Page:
Justin du Coeur (jducoeur) wrote,
Justin du Coeur

Fortress blog

Back to one of the languages that can't quite count as "new" any more -- I've been intrigued by it for years now -- but which is ever-so-slowly continuing to gain momentum. Over on LtU, Guy Steele has announced that there is now a Fortress blog.

Fortress, for those who weren't around the last time I talked it up (a couple of years ago) is a project over at Sun Labs to build a truly modern language -- frankly, I half-suspect that part of why Java still sucks so badly is that all the high-wattage language thought at Sun is working on Fortress. Fortress is basically trying to fill the same evolutionary niche that Fortran once did, so it is tuned for scientific and mathematical use. It is deeply parallel -- indeed, many things that would normally be loops default to parallel unless you say otherwise -- and is designed to let you program more or less in conventional scientific notation. While you can write in standard ASCII, there is a direct translation from that ASCII into a format that looks more like something out of a math textbook. (Indeed, printouts clearly matter a lot -- they're spending a remarkable amount of effort on producing a comment syntax that is preposterously powerful, to let you arbitrarily describe what's going on.)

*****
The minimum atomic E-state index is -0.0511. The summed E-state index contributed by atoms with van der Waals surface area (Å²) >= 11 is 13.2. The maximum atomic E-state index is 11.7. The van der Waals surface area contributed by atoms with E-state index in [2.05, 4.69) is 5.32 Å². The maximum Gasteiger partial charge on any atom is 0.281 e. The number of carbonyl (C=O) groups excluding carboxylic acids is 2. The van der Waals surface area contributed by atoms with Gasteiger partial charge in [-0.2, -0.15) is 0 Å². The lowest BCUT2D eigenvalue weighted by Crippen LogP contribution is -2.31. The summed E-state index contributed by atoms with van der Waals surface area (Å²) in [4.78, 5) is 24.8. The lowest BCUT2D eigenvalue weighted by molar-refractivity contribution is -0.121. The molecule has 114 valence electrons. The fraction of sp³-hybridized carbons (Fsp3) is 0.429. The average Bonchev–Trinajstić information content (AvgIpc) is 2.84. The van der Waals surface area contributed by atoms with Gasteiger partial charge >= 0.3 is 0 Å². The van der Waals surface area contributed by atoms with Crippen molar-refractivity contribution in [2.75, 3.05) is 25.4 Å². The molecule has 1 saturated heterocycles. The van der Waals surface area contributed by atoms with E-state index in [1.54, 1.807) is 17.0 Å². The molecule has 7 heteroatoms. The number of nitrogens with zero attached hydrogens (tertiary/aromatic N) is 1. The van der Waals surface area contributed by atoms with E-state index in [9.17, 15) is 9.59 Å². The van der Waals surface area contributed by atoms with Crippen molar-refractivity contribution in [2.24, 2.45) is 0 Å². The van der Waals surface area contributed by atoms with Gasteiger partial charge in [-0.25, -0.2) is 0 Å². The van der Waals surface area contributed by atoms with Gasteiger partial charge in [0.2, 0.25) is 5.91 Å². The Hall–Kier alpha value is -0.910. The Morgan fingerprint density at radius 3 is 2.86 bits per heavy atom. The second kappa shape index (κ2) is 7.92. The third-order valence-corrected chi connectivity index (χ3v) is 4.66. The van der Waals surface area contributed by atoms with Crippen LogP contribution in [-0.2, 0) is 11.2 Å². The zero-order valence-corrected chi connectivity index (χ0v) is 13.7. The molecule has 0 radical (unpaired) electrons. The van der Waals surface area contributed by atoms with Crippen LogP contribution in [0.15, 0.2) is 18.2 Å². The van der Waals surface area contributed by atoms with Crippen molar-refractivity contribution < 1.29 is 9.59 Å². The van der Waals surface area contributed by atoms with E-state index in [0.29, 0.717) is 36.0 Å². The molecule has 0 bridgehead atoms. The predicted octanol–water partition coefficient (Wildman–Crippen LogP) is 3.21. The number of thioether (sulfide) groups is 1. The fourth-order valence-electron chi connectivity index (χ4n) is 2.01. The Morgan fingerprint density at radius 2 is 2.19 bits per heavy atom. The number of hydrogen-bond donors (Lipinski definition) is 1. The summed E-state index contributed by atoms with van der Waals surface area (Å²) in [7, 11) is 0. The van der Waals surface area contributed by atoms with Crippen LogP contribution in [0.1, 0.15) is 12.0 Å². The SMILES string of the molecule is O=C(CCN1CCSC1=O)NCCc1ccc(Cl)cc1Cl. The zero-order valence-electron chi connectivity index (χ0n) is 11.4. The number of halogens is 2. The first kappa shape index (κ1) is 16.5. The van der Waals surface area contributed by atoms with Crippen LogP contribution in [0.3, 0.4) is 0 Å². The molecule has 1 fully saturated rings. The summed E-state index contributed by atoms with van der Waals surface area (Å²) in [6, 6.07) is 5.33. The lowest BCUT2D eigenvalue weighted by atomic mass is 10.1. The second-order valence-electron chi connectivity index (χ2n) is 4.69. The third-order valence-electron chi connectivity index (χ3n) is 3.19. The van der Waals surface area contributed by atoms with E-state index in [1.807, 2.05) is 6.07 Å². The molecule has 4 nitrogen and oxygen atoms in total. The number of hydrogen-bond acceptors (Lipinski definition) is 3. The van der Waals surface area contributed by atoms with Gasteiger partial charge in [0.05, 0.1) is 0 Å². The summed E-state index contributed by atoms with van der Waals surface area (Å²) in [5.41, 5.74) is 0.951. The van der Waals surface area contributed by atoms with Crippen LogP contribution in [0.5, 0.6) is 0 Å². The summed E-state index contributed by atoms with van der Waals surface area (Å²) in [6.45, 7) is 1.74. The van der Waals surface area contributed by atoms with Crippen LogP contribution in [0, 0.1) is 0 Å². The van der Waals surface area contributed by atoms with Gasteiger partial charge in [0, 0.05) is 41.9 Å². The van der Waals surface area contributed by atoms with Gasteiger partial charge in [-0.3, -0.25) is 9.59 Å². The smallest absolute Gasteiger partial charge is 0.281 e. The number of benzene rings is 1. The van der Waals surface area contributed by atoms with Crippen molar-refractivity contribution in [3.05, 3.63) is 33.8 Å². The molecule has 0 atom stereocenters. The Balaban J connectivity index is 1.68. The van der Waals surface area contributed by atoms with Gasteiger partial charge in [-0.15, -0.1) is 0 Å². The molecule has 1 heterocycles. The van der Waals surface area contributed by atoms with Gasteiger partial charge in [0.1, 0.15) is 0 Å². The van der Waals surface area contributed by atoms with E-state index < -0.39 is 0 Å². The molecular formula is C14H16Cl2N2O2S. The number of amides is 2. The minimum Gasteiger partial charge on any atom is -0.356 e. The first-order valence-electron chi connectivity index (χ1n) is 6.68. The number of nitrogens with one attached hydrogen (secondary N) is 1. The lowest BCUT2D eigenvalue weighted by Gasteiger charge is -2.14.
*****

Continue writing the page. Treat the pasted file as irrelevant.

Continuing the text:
I gather that there are a moderate number of people working on it, but the two most notable for my purposes are Guy Steele (famous for his work on Common Lisp and Java) and Jan-Willem Maessen (aka John de Caversham in Carolingia). Both have entries in the new blog. Jan's talks about how to implement a fast parallel treap in it, and is pretty neat: it finally makes clear to me why treaps *matter*, which I hadn't seen explained clearly before. Language geeks may want to keep an eye on this blog -- while Fortress hasn't caught fire yet, it's still a contender to become a significant next-generation language...
Tags: programming

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